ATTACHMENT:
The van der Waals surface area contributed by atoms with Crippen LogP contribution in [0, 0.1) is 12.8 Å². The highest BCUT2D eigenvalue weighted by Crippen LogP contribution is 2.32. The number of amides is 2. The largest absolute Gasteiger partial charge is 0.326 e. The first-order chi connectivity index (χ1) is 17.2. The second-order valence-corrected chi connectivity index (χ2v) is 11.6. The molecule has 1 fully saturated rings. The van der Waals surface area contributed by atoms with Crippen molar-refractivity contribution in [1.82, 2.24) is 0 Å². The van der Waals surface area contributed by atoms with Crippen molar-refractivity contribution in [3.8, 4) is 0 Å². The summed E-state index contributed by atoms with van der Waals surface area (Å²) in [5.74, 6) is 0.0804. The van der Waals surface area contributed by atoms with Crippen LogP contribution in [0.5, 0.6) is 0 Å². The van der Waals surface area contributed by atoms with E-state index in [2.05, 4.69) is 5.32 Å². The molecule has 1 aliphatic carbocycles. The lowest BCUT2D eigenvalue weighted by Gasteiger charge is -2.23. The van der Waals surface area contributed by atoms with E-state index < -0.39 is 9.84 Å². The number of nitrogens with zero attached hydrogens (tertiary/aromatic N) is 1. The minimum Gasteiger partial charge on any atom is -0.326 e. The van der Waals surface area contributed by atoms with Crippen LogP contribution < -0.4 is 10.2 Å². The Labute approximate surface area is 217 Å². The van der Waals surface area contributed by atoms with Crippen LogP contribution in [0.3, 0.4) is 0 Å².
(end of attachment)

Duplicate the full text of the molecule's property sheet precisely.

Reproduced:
The van der Waals surface area contributed by atoms with Crippen LogP contribution in [0, 0.1) is 12.8 Å². The highest BCUT2D eigenvalue weighted by Crippen LogP contribution is 2.32. The number of amides is 2. The largest absolute Gasteiger partial charge is 0.326 e. The first-order chi connectivity index (χ1) is 17.2. The second-order valence-corrected chi connectivity index (χ2v) is 11.6. The molecule has 1 fully saturated rings. The van der Waals surface area contributed by atoms with Crippen molar-refractivity contribution in [1.82, 2.24) is 0 Å². The van der Waals surface area contributed by atoms with Crippen molar-refractivity contribution in [3.8, 4) is 0 Å². The summed E-state index contributed by atoms with van der Waals surface area (Å²) in [5.74, 6) is 0.0804. The van der Waals surface area contributed by atoms with Crippen LogP contribution in [0.5, 0.6) is 0 Å². The van der Waals surface area contributed by atoms with E-state index in [2.05, 4.69) is 5.32 Å². The molecule has 1 aliphatic carbocycles. The lowest BCUT2D eigenvalue weighted by Gasteiger charge is -2.23. The van der Waals surface area contributed by atoms with E-state index < -0.39 is 9.84 Å². The number of nitrogens with zero attached hydrogens (tertiary/aromatic N) is 1. The minimum Gasteiger partial charge on any atom is -0.326 e. The van der Waals surface area contributed by atoms with Crippen LogP contribution < -0.4 is 10.2 Å². The Labute approximate surface area is 217 Å². The van der Waals surface area contributed by atoms with Crippen LogP contribution in [0.3, 0.4) is 0 Å².